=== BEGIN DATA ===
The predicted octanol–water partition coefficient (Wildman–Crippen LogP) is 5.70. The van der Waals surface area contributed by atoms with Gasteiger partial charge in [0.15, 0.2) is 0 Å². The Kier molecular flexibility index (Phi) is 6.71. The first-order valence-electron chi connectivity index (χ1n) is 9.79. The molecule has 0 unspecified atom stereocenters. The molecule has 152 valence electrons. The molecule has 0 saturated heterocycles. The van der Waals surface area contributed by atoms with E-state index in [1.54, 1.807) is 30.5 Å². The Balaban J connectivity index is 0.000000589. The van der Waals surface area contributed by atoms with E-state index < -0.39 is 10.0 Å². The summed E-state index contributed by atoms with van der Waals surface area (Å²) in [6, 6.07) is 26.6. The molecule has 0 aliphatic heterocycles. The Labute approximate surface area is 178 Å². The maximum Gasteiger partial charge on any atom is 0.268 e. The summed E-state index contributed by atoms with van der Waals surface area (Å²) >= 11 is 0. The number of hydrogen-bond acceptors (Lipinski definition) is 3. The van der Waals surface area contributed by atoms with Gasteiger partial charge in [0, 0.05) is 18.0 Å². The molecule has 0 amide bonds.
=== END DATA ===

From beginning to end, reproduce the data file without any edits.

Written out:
The predicted octanol–water partition coefficient (Wildman–Crippen LogP) is 5.70. The van der Waals surface area contributed by atoms with Gasteiger partial charge in [0.15, 0.2) is 0 Å². The Kier molecular flexibility index (Phi) is 6.71. The first-order valence-electron chi connectivity index (χ1n) is 9.79. The molecule has 0 unspecified atom stereocenters. The molecule has 152 valence electrons. The molecule has 0 saturated heterocycles. The van der Waals surface area contributed by atoms with E-state index in [1.54, 1.807) is 30.5 Å². The Balaban J connectivity index is 0.000000589. The van der Waals surface area contributed by atoms with E-state index < -0.39 is 10.0 Å². The summed E-state index contributed by atoms with van der Waals surface area (Å²) in [6, 6.07) is 26.6. The molecule has 0 aliphatic heterocycles. The Labute approximate surface area is 178 Å². The maximum Gasteiger partial charge on any atom is 0.268 e. The summed E-state index contributed by atoms with van der Waals surface area (Å²) >= 11 is 0. The number of hydrogen-bond acceptors (Lipinski definition) is 3. The van der Waals surface area contributed by atoms with Gasteiger partial charge in [0, 0.05) is 18.0 Å². The molecule has 0 amide bonds.